Driverless cars have been a popular and fertile topic for research and discussion for years. From the first high-profile Grand Challenge to the more recent work by Google, there has always been activity, though it’s rarely applicable to everyday life. But a few years from now we’ll really need to start pondering the potential effects of these robocars on cities, infrastructure, and markets.
ClockworkMod’s Koushik Dutta has written an interesting little post on Google+ about one potential major change that could come with the automation of vehicles. If a car can drive itself, that drastically increases its potential efficiency, and decreases the number of cars necessary per capita, especially in a city. You better believe the car companies don’t like the sound of that.
The comparison Dutta makes is to commercial fleets of planes, which spend a huge proportion of their “lives” in the air – i.e. in use. Private cars, on the other hand, sit idle 95% of the time. Naturally there are examples of the opposite in each case: private jets sitting in hangars and commercial car fleets being used constantly, but that isn’t really relevant to the comparison. With automation of cars, they could be put to use in much more ways and used collectively instead of independently.
There are already services that are exploring the potential of this model: Zipcar and Getaround, for instance, which attempt to maximize the utility of vehicles. But systematizing that and adding automatic navigation changes the game. What if you could drive to work and then send your car home to pick up your kids and bring them to school? Or if it wasn’t even your car, but one shared by five houses in your neighborhood, and after it dropped you off, it dropped off your neighbor, then took your spouse to the grocery store — and went to charge itself for half an hour while they shopped?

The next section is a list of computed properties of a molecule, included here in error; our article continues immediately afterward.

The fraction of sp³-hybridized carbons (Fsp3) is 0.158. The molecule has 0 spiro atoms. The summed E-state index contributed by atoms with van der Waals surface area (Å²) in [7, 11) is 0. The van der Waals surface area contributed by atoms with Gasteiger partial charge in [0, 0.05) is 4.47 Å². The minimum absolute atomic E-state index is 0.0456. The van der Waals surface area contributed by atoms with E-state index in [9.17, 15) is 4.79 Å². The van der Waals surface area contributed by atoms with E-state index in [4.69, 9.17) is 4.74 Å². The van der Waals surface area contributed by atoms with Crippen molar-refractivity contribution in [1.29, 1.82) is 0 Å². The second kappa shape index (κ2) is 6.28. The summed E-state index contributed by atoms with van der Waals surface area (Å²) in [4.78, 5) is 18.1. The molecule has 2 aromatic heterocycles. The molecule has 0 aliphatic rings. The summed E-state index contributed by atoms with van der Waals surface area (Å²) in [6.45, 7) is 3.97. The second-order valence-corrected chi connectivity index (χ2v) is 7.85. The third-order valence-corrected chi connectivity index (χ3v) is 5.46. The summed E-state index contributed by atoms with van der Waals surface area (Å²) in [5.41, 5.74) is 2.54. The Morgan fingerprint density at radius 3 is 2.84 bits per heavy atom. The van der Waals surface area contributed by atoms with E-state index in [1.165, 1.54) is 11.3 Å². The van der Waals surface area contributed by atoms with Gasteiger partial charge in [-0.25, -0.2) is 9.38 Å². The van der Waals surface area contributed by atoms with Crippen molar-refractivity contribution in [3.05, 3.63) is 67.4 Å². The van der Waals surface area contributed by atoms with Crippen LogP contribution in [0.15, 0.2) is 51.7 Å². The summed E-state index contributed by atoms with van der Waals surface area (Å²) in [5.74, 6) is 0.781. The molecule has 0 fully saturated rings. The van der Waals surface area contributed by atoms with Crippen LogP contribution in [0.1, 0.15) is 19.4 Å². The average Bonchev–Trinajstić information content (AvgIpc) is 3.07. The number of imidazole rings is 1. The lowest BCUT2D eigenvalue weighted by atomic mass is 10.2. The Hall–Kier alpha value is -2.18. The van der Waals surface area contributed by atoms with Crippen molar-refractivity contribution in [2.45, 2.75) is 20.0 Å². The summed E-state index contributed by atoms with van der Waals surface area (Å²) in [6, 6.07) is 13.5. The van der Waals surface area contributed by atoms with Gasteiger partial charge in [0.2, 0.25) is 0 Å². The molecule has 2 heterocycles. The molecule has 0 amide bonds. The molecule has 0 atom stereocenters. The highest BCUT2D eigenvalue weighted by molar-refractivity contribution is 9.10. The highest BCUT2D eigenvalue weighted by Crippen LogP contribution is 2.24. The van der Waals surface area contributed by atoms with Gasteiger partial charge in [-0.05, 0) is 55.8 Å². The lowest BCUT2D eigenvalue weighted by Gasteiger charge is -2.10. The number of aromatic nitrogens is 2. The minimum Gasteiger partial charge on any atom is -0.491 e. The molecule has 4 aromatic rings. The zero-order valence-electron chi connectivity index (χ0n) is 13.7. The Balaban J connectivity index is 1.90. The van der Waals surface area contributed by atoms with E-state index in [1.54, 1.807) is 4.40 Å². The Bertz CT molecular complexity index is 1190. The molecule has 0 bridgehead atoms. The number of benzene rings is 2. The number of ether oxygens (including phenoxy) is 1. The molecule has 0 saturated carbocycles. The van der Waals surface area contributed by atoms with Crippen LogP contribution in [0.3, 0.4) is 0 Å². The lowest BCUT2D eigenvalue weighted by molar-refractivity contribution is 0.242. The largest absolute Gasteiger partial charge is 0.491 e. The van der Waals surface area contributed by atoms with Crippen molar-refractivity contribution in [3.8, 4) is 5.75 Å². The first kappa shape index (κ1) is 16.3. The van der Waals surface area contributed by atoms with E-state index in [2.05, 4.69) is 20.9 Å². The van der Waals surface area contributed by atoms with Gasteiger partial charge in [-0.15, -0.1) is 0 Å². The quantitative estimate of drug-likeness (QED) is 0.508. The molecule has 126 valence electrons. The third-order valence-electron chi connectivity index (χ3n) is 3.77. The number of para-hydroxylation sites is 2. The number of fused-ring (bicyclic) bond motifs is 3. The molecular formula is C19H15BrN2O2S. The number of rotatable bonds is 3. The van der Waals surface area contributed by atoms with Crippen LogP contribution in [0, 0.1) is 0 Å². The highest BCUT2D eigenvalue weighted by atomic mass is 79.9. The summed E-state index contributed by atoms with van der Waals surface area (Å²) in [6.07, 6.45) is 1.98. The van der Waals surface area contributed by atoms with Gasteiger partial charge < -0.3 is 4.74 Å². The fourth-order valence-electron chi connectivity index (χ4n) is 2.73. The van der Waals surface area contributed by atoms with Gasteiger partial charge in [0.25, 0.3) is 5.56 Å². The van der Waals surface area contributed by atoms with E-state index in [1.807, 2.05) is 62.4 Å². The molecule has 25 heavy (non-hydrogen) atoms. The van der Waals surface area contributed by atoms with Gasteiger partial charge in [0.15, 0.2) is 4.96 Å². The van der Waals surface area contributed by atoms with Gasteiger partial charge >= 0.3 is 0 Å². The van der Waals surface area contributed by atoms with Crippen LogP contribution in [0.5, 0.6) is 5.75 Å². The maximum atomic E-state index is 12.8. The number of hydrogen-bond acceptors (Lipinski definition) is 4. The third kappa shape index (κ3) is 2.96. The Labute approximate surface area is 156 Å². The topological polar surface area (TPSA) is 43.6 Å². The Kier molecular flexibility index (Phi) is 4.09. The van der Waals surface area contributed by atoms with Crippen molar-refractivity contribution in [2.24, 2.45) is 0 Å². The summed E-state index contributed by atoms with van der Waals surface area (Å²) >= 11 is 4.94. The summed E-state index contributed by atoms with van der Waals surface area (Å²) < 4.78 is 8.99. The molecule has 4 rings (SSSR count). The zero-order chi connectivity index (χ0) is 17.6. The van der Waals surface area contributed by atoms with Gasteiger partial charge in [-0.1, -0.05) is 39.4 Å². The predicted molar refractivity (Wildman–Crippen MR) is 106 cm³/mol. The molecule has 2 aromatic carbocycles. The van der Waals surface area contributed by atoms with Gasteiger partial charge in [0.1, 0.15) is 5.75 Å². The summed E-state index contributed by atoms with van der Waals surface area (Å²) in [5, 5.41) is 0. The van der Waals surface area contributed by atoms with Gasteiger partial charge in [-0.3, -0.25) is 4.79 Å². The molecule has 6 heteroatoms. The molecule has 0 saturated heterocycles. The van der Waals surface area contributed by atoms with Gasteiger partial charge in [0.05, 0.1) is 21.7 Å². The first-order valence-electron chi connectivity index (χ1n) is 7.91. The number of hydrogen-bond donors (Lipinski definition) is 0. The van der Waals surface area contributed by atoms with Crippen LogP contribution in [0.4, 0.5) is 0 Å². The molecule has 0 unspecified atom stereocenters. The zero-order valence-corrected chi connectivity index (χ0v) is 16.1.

The implication is that if the average car is made even slightly more efficient, that results in a propotional decrease in the number of cars that need to be sold. Sure, there will be inefficiencies like empty cars (though taxis are in a way also empty much of the time) and individual vehicles will wear out faster owing to more constant usage. And, of course, many people will simply prefer to drive. But the amount of work a car can do per joule or hour or whatever could be increased, and if that utility ratio is improved enough, it starts having a serious effect on transportation.
And while at first the idea of driving cars around doesn’t seem like a Google thing to do, don’t forget that the most important part of this whole business, and the part that produces the most efficiency, is the logistics. Tracking the cars, locations, needs, routes, and so on — all information Google would love to sift. Google doesn’t care about the way the cars avoid obstacles – that’s an engineering challenge that researchers around the world are cracking. Google wants to power this network of nodes and be the unseen hand that points at this vehicle in this lot and tells it to go to this location by this route and pick up this person. Google’s forte is flattening deep data, and this would be a great application of it.
Not that I would trust Google to drive my car for me, exactly, at least not in Google Commute Beta, but I would certainly trust them to provide all the information my robocar needs to get where it’s going. And they’re jockeying for that position already, probably a decade before automated vehicles even start to be considered for road use.
That’s really the part of the equation that Google fits into. Where would Apple, Microsoft, IBM, Intel, Qualcomm, and everyone else figure? How will cities, and cars themselves, change? Like I said, it’s a fertile topic, and we’ll probably be talking a lot about these things in years to come.
Edit: Koushik does not work for Google, as I originally wrote (and still appears in the URL). Entirely my mistake, not entirely sure why I would even think that. He is an Android developer among other things and heads up ClockworkMod.
[via Hacker News]